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Additional Authoriztion to Issue Certificates for Foreign Health Care Workers
[64 FR 23174] [FR 20-99]
FEDERAL REGISTER CITE:
64 FR 23174
DATE OF PUBLICATION:
April 30, 1999
BILLING CODE 4410-10
DEPARTMENT OF JUSTICE
Immigration and Naturalization Service
8 CFR Part 212
Additional Authorization to Issue Certificates for Foreign
Health Care Workers
Immigration and Naturalization Service, Justice.
Interim rule with request for comments.
The interim rule amends the regulations of the Immigration and Naturalization Service (Service) to grant, on a temporary basis, authorization to the Commission on Graduates of Foreign Nursing Schools (CGFNS) to issue certificates to foreign health care workers in the occupations of occupational therapy and physical therapy. This rule also grants the Foreign Credentialing Commission on Physical Therapy (FCCPT) the authority to issue certificates to foreign-trained physical therapists. The rule is written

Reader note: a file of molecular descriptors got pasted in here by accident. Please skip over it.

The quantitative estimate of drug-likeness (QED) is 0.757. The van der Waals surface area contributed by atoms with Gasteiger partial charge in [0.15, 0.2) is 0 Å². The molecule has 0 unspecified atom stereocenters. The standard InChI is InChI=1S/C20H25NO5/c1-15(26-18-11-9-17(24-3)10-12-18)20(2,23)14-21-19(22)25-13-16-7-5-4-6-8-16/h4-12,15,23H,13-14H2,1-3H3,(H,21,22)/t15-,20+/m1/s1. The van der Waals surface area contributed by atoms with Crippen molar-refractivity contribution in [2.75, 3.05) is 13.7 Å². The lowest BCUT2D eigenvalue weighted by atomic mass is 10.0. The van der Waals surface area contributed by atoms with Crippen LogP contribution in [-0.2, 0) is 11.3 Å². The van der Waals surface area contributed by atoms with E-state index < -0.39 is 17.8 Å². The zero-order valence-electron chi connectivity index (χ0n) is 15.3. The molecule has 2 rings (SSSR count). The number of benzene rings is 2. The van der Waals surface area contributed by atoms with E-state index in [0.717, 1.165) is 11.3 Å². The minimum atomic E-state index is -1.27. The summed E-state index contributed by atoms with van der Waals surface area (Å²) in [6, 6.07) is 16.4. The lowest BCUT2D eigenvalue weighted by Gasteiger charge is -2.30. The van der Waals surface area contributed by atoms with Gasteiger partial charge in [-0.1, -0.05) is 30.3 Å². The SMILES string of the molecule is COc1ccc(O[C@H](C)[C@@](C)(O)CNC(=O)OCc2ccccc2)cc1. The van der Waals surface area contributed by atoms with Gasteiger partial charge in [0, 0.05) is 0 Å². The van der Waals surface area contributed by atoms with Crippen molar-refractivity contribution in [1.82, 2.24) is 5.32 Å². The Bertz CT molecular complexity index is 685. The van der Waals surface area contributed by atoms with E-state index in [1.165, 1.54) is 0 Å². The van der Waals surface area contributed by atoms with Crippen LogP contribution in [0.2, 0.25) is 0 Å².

in response to formal requests by CGFNS and FCCPT to obtain permission to issue certificates to foreign-trained workers coming to the United States in the occupations of occupational therapy and physical therapy on a permanent basis. This rule ensures that foreign-trained occupational therapists and physical therapists
have the same training, education, and licensure as similarly employed United States workers.
This interim rule applies only to aliens seeking admission as immigrants to perform services in these two health care occupations. Aliens seeking temporary admission to the United States as nonimmigrant aliens to perform services in these or other health care occupations are not covered by this interim rule. The Service and the Department of State temporarily have waived the certification requirement of section 343 of the Illegal Immigration Reform and Immigrant Responsibility Act (IIRIRA) for aliens comi
ng to the United States as nonimmigrant health care workers. This policy will continue until a final rule is published which fully implements section 343.
: This interim rule is effective June 29, 1999.
: Written comments must be submitted on or before June 29, 1999.
Please submit written comments, in triplicate, to the